Wednesday, April 19, 2017
ADA Compliance and Reasonable Accommodation in the Active Learning Classroom
The Americans with Disabilities Act, enacted in 1990, defined the needs for building accessibility and accommodation particularly for students. Over time there has been a trend to include the same accessibility and reasonable accommodation standards for instructors.
By Robert Kensinger
Vice President of Sales
Spectrum Industries Inc.
The leaders of America’s colleges and universities want to comply with the American with Disabilities Act (ADA), not only because it has been the law since 1990, but because they recognize it’s the right thing to do for their students who face physical and mental challenges to succeeding in the world of higher education. The purpose of this paper is to discuss the evolution of furniture requirements for both students and instructors in the classroom.
The requirements for ADA compliance are defined by the United States Government’s agency Access Board.
In the nearly 27 years since the ADA was enacted, there have been a number of lawsuits filed against colleges for the alleged failure to comply with the ADA’s many regulations and standards. These cases and outcomes are documented by the University of Minnesota.
At Spectrum Industries we have sold classroom tables and lecterns to more than 40 percent of all the colleges and universities in the United States. In this article, I would like to review some of the more notable trends we have seen in active learning environments.
Colleges and universities are moving to active learning classrooms.
In active learning, the table design moves from traditional, individual tables that are in forward-facing, straight, stationary rows to flexible layouts and furnishings. Tables and chairs are mobile. Students and instructors move during instruction. Students face each other in groups to collaborate. There is often no front to the classroom and there may be multiple monitors on the wall or attached to desks for students to share information. Computers and mobile devices are used constantly and convenient access to power is needed to keep these devices charged.
Tables for students in the active learning classroom must have wheelchair accessible seating positions. The depth, width and height of these seating positions is defined in the Access Board guidelines. In addition, there are strict standards for the width of aisles and turnaround spaces for a wheelchair bound person. Typically, five percent of all seating positions in the classroom should be wheelchair accessible.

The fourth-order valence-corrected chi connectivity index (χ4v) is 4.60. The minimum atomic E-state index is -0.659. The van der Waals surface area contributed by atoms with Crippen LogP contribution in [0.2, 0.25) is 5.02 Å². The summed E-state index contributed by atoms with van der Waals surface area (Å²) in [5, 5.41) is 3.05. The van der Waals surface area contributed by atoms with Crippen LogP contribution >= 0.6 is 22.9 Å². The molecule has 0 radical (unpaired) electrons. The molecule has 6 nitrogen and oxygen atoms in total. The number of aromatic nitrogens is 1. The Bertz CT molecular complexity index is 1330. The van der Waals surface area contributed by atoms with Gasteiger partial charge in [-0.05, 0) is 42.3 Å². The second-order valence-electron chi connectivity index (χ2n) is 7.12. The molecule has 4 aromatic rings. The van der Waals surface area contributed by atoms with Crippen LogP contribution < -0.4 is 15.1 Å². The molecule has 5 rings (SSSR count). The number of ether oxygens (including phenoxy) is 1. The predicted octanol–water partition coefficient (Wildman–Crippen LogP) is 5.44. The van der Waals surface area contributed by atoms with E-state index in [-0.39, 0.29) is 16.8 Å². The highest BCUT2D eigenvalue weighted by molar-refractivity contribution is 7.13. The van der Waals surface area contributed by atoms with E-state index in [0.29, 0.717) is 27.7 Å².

Active learning classrooms need power outlets at convenient locations. Students use both computers and mobile devices so both 120VAC and USB power outlets should be close to, or mounted on, the table to support instruction. There are specific standards in the Access Board guidelines for reach by a wheelchair bound student to have equal access to charging.
Active learning tables seating two persons or less should be on casters promoting easy movement allowing larger groups to face each other. This is less important if the table already provides seating for the entire group.
Tables that are mobile can have sharing monitors mounted on them for students. However, if the monitor is mounted on the wall adjacent to the table, and the table is mobile on wheels, there is potentially another problem. There is a standard that requires obstruction like a monitor on the wall to not protrude more than four inches as it becomes a risk for eyesight impaired persons who may walk into it.
There are a number of manufacturers who make matching active learning tables featuring electric height adjustability. These flexible tables allow an individual to adjust from a sit to stand position in seconds. Placing at least one height adjustable table mixed with fixed height tables in a classroom is both unobtrusive and provides reasonable accommodation for those who have a back impairment. Indeed, many students like working in a standing position.
There are similar opportunities for consideration in regards to the instructor in the active learning classroom.
In active learning there is no fixed front of the classroom. The instructor typically is engaged, moves about the room and frequently faces different directions.
The lecterns for these classrooms are often mobile (on casters) and electrically tethered allowing the instructor to face the direction of the student. This mobility also helps if there is a wheelchair bound instructor. As classroom density has increased, lecterns have been moved closer to the front of the classroom and reduced in size. Mobility allows the lecterns to be relocated allowing wheelchair bound instructors to gain the increased space for the required turn radius.